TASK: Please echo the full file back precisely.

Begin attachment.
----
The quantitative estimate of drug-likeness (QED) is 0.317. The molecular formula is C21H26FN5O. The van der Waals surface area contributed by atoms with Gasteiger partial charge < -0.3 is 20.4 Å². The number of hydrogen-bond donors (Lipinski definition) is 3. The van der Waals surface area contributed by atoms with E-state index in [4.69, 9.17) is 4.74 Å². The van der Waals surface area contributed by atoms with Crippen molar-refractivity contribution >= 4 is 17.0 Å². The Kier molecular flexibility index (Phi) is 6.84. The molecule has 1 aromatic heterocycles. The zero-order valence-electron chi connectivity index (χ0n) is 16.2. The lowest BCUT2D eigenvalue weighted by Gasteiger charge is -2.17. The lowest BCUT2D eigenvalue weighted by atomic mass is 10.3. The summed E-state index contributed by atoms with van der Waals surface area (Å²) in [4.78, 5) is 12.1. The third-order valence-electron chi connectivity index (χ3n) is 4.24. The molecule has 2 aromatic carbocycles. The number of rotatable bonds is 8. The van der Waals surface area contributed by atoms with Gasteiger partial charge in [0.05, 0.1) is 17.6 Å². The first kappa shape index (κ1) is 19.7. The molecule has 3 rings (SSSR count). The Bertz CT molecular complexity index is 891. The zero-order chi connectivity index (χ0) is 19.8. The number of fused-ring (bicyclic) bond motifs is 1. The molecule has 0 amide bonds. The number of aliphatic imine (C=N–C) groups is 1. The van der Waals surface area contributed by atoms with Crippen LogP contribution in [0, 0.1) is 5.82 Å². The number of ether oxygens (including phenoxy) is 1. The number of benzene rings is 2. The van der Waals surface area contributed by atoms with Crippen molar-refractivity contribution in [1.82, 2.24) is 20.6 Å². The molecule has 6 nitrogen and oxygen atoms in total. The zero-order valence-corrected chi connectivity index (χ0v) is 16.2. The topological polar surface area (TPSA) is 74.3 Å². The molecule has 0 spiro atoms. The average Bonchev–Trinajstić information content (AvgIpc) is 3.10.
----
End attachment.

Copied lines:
The quantitative estimate of drug-likeness (QED) is 0.317. The molecular formula is C21H26FN5O. The van der Waals surface area contributed by atoms with Gasteiger partial charge < -0.3 is 20.4 Å². The number of hydrogen-bond donors (Lipinski definition) is 3. The van der Waals surface area contributed by atoms with E-state index in [4.69, 9.17) is 4.74 Å². The van der Waals surface area contributed by atoms with Crippen molar-refractivity contribution >= 4 is 17.0 Å². The Kier molecular flexibility index (Phi) is 6.84. The molecule has 1 aromatic heterocycles. The zero-order valence-electron chi connectivity index (χ0n) is 16.2. The lowest BCUT2D eigenvalue weighted by Gasteiger charge is -2.17. The lowest BCUT2D eigenvalue weighted by atomic mass is 10.3. The summed E-state index contributed by atoms with van der Waals surface area (Å²) in [4.78, 5) is 12.1. The third-order valence-electron chi connectivity index (χ3n) is 4.24. The molecule has 2 aromatic carbocycles. The number of rotatable bonds is 8. The van der Waals surface area contributed by atoms with Gasteiger partial charge in [0.05, 0.1) is 17.6 Å². The first kappa shape index (κ1) is 19.7. The molecule has 3 rings (SSSR count). The Bertz CT molecular complexity index is 891. The zero-order chi connectivity index (χ0) is 19.8. The number of fused-ring (bicyclic) bond motifs is 1. The molecule has 0 amide bonds. The number of aliphatic imine (C=N–C) groups is 1. The van der Waals surface area contributed by atoms with Crippen LogP contribution in [0, 0.1) is 5.82 Å². The number of ether oxygens (including phenoxy) is 1. The number of benzene rings is 2. The van der Waals surface area contributed by atoms with Crippen molar-refractivity contribution in [1.82, 2.24) is 20.6 Å². The molecule has 6 nitrogen and oxygen atoms in total. The zero-order valence-corrected chi connectivity index (χ0v) is 16.2. The topological polar surface area (TPSA) is 74.3 Å². The molecule has 0 spiro atoms. The average Bonchev–Trinajstić information content (AvgIpc) is 3.10.